Traditional jukeboxes used to be thoughtfully curated and were once integral to the identity of a bar or restaurant. Now, nearly every song in existence is just a few clicks away. (Courtesy photo)

Internet jukeboxes are killing the art of curation

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Internet jukeboxes are the ruiners of worlds.

OK, that’s a little hyperbolic. To my knowledge, there hasn’t been a single internet jukebox that has lifted off from Earth, traveled at light speed to another galaxy and destroyed a planet. (I’m sure Alex Jones believes it’s happened — or pretends to — but I suppose internet jukeboxes are not literally ruiners of worlds.)

They are, however, ruiners of bar ambiance.

Back before the these evil machines began popping up in drinking establishments, a jukebox was viewed as an integral part of what made a bar special. Owners and managers curated the feeling of their watering holes by putting thought and effort into what the place sounded like. Patrons knew that some bar jukeboxes were full of metal albums, others filled with hip-hop records, and some had a wide variety of musical genres. A jukebox was even something that you’d rate a place on, like, “We should go to the Homestead, they’ve got a great jukebox.”

But the internet jukebox has ruined all of that. Sure, there still are a handful of places that have actual jukeboxes full of curated music. But over the past 10 years, more and more places that do have a box choose to make it an internet one.

The problem with the internet jukebox is that a patron can play almost any song that exists — and that’s terrifying.

Imagine you’re in a nice dark dive, chatting in the corner with some friends, and some jerk decides to put $50 in the machine and play “Who Let the Dogs Out” on repeat 50 times. It’s an extreme example, but certainly a real possibility. I know we can all agree that the perpetrator of such a crime should be immediately abducted, dressed-up in a pancake costume and fired from a catapult into the side of a building, but it’s just too hard to find a good catapult these days. Plus, I can’t let internet jukeboxes ruin pancakes, too.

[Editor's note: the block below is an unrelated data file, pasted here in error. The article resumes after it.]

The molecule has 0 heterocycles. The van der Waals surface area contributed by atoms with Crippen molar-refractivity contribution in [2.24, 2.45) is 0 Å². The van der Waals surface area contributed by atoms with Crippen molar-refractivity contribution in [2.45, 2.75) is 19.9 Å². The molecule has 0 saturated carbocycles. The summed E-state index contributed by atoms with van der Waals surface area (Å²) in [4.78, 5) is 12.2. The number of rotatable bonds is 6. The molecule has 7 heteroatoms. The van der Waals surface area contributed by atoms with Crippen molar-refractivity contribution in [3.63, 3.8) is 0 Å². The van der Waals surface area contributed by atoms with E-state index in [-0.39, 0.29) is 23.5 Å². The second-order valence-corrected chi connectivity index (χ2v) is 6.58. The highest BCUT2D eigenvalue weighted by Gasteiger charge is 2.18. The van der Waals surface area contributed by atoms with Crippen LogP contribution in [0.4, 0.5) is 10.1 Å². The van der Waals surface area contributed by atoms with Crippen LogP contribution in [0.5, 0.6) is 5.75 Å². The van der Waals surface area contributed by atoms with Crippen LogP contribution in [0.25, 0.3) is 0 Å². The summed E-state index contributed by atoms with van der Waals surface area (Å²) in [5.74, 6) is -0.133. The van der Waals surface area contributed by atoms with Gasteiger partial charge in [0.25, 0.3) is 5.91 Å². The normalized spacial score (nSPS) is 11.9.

With certain brands of internet jukes, you can even add songs to the queue from an app on your phone. This means you can terrorize a bar with nonstop Kenny G — and you don’t even have to step through the door. It’s like a goddamn drone strike.

Another insidious aspect of the internet jukebox is that people can pay extra to skip their song ahead to the front of the line. Maybe you’ve been jonesing to hear Tom Waits growl that “The Piano Has Been Drinking.” You pay and wait patiently to hear it cascade from the bar speakers. And then, you keep waiting and waiting and waiting … You may never actually hear it because people who come after you keep paying extra money to hear their songs.

It’s actually a perfect analogy for American Democracy: Every dollar deposited in the jukebox represents a single person’s vote, but those who are willing to spend more money not only get more votes, but their votes are also prioritized.

Unfortunately, we may be past the point of no-return. A bar owner recently told me Rainbow Novelties, the local company that installs jukeboxes, is phasing out the old-school style due to demand for ones with internet capabilities.

We’ve created our own hell and now we’re forced to live in it.

Stuart Schuffman, aka Broke-Ass Stuart, is a travel writer, TV host and poet. Follow him at BrokeAssStuart.com. Broke-Ass City runs Thursdays in the San Francisco Examiner.

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